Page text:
The man was not as he was portrayed. Nor as he portrayed himself. The person seated, almost propped, at the head of the seminar table, shirt unbuttoned three or even four down to allow his hand to massage his weakened heart — “my doctor urges this exercise” — often absentmindedly while listening to students speak, a roll of flesh exposing itself, making it impossible not to think “I Tiresias, old man with wrinkled dugs,” a line from the poet and critic whose influence Bloom’s early career had been almost single-mindedly aimed against, and whose often pompous pronouncements he ended up imitating; the person arriving always early to the class and seated in the dark, “I am tired today, my dears,” that was not the man. The airs, the extravagances, the affectations, also not the man.
It was around the time that he was writing Shakespeare: The Invention of the Human. This was a modern American poetry seminar, but he was steeped in Falstaff, “the god of my imaginings,” he called him, auditioning for the character, clowning with pathos, a last hurrah of sorts, the doctors weren’t giving him long, he said. It was then 1998.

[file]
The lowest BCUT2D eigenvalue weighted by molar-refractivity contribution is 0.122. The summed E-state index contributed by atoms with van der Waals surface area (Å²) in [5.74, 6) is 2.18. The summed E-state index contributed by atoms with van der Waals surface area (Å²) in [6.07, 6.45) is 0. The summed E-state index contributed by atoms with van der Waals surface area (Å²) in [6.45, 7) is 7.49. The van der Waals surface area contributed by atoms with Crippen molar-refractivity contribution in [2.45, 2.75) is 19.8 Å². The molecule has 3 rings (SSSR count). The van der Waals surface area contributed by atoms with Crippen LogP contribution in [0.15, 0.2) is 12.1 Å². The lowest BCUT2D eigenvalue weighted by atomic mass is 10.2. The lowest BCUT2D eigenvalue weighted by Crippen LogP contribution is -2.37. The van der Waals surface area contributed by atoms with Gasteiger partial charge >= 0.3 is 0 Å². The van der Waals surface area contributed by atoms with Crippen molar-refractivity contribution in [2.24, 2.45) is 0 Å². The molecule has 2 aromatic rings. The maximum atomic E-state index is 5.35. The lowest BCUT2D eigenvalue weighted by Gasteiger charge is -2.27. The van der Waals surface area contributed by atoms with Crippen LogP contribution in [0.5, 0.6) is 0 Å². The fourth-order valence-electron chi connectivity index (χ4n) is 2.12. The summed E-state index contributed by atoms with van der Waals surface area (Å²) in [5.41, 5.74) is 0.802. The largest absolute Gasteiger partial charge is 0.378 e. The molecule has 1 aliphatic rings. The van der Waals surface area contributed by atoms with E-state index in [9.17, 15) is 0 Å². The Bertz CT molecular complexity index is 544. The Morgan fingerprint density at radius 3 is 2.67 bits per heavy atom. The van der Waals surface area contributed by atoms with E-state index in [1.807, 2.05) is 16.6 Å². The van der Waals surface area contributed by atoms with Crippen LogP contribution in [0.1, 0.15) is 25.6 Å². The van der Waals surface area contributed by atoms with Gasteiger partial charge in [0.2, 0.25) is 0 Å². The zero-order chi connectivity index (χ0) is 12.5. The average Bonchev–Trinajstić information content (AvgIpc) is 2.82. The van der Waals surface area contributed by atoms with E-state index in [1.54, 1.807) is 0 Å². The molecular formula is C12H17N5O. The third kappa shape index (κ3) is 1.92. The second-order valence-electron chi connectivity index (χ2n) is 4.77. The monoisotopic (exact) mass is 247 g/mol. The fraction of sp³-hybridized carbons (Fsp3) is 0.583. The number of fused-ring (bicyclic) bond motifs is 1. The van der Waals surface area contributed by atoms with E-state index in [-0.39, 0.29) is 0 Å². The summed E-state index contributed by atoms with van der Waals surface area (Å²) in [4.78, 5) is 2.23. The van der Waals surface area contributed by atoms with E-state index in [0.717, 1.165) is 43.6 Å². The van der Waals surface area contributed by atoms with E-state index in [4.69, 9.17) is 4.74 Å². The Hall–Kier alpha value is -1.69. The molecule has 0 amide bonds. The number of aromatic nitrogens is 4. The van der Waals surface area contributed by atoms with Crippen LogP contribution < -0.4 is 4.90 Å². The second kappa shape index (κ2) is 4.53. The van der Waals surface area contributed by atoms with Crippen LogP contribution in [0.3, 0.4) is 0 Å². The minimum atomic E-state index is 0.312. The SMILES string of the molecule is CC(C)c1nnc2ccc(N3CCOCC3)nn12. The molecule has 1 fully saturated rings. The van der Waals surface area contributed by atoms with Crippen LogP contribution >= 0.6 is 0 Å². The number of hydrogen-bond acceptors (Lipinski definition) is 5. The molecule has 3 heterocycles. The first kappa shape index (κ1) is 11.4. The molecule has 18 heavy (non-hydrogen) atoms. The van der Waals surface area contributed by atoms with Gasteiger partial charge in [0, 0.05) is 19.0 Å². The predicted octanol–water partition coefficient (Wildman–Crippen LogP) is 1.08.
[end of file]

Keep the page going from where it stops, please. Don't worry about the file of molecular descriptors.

Like other teachers and sages I’d known and apprenticed myself to for seasons of my life, Bloom performed, but what he didn’t perform was pedagogy or teaching, not for himself and not for us. He just did readings, in the Bloom way, which was an ongoing drama, in words, between the work at hand and the absent works, lines and phrases that the work had brought itself into being from. This wasn’t the same as watered-down “intertextuality” or “influence studies” or, god forbid, some kind of seminar or salon-like conversation. It wasn’t “New Critical” thing-in-itself close reading, because poems weren’t things in themselves, they were living subjects, and as full of contradictions and private dramas and unconscious desires and hauntings as any other. While some critics thought about the “political unconscious” and others of just the human unconscious, Bloom found a way to surface the poetic unconscious.